A Study of Christadelphian Hymnody: singing with the spirit and with the understanding. (Honours thesis, 2000)
25000 words 1 volume with accompanying cd of example works
The purpose of this study is to examine and define what is considered to be sacred music in Christadelphian worship by comparing Christadelphian ideas about music with the actual practice of music as demonstrated in written historical sources and in contemporary performance practices. Christadelphian music is made up of mainly hymns, anthems, psalms and contemporary songs. An expression that Christadelphians favour in describing how music is to be used is taken from the Bible, in 1 Corinthians 14 verse 15: “to sing with the spirit and to sing with the understanding”. This is a Christadelphian ideal that has been used to justify many editorial decisions and performance practices. Up to ninety percent of the music used has been sourced from other religions, but the Christadelphians have adapted the pieces to suit their purposes. At various times, fourteen different hymn books have been developed for use in English speaking countries, with some being accepted and some rejected for social and religious reasons.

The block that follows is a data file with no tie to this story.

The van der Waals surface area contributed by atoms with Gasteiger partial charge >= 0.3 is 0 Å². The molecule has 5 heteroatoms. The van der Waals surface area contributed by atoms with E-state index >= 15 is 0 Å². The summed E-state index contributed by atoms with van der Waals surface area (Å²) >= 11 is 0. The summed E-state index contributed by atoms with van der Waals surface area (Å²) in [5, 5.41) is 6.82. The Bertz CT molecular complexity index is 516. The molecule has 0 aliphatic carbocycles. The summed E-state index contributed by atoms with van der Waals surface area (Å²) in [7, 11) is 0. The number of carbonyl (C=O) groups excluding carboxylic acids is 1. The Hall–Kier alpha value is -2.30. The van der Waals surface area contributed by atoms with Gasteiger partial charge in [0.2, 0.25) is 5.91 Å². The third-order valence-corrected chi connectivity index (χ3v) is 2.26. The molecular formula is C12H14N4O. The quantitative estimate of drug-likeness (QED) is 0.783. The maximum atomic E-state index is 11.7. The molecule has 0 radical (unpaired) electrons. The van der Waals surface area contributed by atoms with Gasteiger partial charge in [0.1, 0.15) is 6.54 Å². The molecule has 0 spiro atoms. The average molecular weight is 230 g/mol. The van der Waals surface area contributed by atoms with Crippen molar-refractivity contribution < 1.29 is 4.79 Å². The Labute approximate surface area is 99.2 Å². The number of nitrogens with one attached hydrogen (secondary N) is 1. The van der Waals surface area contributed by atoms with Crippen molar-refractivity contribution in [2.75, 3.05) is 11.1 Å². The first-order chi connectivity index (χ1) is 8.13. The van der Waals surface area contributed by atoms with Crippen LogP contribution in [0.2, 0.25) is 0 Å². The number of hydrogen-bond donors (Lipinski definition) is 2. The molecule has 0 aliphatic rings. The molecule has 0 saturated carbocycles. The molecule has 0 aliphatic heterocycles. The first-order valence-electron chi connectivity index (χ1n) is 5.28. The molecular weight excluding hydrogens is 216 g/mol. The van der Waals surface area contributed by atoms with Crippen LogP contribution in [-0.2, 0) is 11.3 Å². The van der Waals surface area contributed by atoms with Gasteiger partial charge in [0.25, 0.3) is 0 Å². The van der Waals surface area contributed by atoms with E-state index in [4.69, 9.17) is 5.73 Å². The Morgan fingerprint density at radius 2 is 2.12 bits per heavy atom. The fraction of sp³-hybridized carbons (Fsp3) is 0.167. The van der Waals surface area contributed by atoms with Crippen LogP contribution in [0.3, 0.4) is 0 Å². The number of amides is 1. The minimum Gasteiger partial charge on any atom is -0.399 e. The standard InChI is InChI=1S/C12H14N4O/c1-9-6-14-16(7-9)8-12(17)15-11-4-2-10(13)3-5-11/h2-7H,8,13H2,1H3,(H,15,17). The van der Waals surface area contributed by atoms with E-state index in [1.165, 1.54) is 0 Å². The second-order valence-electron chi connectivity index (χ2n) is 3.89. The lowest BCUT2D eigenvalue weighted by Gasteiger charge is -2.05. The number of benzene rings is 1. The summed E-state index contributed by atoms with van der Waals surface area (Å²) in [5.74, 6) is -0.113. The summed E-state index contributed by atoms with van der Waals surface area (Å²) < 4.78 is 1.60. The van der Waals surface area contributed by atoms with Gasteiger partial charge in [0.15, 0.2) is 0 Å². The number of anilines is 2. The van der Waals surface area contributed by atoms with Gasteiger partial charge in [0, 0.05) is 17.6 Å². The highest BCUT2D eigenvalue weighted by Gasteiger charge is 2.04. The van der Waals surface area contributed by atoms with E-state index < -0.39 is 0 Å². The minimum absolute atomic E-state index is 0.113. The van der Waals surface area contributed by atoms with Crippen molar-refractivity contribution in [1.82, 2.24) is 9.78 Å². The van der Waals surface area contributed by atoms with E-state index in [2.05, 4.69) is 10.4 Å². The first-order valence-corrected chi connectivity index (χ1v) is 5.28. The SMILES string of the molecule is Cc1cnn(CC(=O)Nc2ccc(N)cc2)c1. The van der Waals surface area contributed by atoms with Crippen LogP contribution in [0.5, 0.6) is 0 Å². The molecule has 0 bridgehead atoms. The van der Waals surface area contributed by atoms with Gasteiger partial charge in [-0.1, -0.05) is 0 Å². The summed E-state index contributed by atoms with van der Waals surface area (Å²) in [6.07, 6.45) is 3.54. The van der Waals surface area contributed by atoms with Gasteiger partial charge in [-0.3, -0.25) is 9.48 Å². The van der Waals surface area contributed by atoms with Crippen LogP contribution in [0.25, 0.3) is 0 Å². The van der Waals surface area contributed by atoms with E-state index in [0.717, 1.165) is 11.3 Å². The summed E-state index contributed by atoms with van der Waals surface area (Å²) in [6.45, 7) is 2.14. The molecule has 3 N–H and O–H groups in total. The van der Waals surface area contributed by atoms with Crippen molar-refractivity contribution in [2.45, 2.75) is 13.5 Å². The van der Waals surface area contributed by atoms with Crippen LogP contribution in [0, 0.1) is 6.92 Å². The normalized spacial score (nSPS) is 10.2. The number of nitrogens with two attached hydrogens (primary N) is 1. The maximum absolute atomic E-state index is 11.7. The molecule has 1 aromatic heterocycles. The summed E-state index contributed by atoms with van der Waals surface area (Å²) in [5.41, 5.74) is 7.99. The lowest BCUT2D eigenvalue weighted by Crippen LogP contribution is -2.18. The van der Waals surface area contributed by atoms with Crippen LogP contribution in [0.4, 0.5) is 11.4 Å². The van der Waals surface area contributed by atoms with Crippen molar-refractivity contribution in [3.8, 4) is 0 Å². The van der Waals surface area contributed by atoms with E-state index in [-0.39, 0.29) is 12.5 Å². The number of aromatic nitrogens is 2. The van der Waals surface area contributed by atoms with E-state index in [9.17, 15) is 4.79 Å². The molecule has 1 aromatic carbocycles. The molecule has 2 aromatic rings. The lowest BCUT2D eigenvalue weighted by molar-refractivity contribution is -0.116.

In the first seven chapters, the history of the various hymnals are outlined, including issues that arose in the publication of these and how they were used in the community. The eighth chapter examines views on music that have been published separately to the views contained in the hymn book prefaces and how music is used today in Christadelphianism. The thesis follows the history of Christadelphian hymns, including where hymns have been borrowed from, as well as the music and text of Christadelphian origins. This history is presented in light of the development of Christadelphian society and how certain religious values affect the choice and presentation of their music, including performance practices. Indexes with hymn text and tune headings are provided in the appendix of all Christadelphian compositions published and can be cross referenced with each other. Finally all issues presented in this thesis are linked to the Christadelphian ideal of singing with the spirit and understanding to show how this is practiced in current congregations.
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